Week two of Henry Hurd Rusby‘s Mulford Expedition sees the Santa Elisa passing through the Panama Canal (see Week One). At the time of this writing, the Canal has been open for less than seven years, and as we read, construction is ongoing. The Canal’s most profound immediate effect is a quicker and safer journey between the Atlantic and Pacific Oceans. A voyage from New York to San Francisco saves over 7,800 miles and the ship avoids navigating the hazardous Drake Passage and Cape Horn.
Dr. Rusby mentions the ceremony of the Court of Neptune, also known as the Line-crossing Ceremony, whereby a commemoration of a sailor’s first crossing of the equator is performed. This ceremony is also performed for passenger’s entertainment aboard civilian ocean liners such as the Santa Elisa. Few details are given by Dr. Rusby, but the ceremony has its colorful characters, including the King of Neptune and Davy Jones.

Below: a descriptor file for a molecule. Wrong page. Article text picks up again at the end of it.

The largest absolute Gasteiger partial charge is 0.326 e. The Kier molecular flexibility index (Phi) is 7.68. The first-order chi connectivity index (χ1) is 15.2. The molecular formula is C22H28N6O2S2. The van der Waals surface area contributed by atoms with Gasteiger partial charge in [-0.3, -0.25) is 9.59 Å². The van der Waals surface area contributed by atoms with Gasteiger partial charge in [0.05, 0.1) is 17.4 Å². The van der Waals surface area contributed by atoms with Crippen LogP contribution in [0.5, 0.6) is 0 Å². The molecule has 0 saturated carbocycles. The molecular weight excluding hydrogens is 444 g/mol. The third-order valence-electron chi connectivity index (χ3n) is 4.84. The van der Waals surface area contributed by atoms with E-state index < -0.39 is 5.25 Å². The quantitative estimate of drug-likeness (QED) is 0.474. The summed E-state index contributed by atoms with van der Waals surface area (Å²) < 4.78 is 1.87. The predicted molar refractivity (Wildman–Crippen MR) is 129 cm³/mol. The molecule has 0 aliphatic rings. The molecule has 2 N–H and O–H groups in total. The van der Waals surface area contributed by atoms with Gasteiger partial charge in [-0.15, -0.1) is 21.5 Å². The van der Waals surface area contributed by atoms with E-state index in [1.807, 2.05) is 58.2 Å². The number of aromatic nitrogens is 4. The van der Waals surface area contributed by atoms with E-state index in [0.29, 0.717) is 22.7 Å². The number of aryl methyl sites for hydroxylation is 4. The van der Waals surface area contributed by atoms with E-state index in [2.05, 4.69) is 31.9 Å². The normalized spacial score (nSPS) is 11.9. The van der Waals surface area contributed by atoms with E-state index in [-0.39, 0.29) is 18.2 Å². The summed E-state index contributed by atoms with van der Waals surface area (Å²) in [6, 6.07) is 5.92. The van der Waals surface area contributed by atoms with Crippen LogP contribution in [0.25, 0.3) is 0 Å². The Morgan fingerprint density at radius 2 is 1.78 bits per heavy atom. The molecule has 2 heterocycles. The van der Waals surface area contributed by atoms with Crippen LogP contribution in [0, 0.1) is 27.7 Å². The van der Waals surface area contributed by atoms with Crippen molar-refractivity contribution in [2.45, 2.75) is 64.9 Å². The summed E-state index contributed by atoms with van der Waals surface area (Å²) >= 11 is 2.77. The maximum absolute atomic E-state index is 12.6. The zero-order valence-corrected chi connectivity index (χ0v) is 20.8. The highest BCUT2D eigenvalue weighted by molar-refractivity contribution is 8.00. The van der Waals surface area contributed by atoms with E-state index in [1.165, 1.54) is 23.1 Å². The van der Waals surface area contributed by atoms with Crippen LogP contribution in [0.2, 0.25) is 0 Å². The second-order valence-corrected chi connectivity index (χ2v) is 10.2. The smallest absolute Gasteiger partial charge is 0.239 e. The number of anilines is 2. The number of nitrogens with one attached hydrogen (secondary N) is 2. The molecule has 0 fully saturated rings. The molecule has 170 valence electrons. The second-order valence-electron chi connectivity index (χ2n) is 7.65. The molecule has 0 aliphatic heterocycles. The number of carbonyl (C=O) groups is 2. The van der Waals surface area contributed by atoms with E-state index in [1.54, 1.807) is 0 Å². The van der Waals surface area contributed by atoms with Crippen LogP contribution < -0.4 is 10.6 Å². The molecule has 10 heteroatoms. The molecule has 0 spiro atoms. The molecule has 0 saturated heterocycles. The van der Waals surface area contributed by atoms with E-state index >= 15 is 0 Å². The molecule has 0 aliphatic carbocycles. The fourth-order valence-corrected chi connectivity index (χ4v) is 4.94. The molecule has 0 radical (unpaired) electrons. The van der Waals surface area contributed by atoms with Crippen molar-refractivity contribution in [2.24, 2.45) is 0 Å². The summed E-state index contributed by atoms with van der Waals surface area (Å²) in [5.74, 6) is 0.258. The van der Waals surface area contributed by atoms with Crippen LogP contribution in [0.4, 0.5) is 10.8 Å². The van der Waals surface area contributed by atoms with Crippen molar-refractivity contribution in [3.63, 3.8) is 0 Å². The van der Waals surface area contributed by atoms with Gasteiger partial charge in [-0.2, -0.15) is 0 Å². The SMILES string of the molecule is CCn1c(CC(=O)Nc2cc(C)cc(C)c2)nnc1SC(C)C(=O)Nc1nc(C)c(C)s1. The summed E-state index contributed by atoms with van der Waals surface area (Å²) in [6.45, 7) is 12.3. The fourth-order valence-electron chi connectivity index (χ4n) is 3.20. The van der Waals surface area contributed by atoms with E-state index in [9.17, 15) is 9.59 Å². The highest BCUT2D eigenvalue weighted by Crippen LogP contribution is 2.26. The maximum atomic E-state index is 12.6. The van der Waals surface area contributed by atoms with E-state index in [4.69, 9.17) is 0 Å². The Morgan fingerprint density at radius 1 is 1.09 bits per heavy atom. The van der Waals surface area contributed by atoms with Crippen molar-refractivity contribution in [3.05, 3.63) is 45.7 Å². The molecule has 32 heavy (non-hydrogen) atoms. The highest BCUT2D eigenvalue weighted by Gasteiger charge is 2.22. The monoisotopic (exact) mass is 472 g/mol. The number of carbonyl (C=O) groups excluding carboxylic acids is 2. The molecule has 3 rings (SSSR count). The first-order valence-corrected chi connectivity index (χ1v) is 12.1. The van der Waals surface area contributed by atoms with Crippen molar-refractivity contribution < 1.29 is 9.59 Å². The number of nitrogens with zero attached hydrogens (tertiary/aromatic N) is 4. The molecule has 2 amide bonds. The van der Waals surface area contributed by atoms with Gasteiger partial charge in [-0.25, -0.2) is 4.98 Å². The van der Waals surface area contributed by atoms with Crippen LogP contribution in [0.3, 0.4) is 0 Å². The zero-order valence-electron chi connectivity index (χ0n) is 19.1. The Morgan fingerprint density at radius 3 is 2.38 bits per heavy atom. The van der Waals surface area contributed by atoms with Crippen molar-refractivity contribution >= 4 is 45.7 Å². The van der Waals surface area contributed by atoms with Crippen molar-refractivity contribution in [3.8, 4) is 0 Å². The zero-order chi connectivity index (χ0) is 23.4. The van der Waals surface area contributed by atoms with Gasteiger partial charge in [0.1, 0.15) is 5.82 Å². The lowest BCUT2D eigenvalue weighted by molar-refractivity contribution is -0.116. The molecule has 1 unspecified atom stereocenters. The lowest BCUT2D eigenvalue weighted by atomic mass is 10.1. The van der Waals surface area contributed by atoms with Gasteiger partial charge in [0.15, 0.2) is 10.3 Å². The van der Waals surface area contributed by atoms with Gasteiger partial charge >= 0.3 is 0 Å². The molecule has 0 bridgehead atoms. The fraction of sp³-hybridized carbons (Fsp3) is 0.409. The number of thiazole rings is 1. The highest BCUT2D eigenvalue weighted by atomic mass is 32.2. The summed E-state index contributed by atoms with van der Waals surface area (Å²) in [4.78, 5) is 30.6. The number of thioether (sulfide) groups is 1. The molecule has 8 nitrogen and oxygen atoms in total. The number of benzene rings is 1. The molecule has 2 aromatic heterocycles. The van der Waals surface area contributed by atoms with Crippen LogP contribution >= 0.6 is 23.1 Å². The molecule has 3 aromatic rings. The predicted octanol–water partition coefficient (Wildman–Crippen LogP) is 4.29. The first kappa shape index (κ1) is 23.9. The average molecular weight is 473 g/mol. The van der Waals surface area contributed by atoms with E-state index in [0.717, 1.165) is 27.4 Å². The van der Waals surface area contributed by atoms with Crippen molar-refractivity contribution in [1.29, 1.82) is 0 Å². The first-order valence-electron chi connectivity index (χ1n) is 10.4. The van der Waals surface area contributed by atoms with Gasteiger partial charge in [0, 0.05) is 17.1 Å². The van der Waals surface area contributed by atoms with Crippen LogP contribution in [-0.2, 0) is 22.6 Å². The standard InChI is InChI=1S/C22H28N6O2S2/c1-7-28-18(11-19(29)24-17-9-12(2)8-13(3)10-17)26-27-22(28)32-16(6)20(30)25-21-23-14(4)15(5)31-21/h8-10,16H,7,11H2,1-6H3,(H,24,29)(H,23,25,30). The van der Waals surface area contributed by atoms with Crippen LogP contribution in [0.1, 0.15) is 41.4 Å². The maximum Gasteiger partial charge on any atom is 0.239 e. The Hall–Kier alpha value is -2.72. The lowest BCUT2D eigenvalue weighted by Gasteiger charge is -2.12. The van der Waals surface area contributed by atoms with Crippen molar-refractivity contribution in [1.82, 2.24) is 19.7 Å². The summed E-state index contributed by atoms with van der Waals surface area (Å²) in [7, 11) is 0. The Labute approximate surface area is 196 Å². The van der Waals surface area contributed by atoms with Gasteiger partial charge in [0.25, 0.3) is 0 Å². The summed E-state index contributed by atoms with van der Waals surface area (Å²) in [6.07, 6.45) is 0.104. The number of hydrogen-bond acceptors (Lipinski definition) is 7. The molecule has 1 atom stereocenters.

In 1921, when Henry Hurd Rusby was 65 years old, he embarked on his last field trip to South America as the Director of the Mulford Biological Exploration of the Amazon Basin. Professor of Botany and Materia Medica, and Dean of the College of Pharmacy at Columbia University, Rusby had much experience exploring in South America. The goal of the Mulford Biological Expedition was the discovery of plants with possible pharmaceutical properties.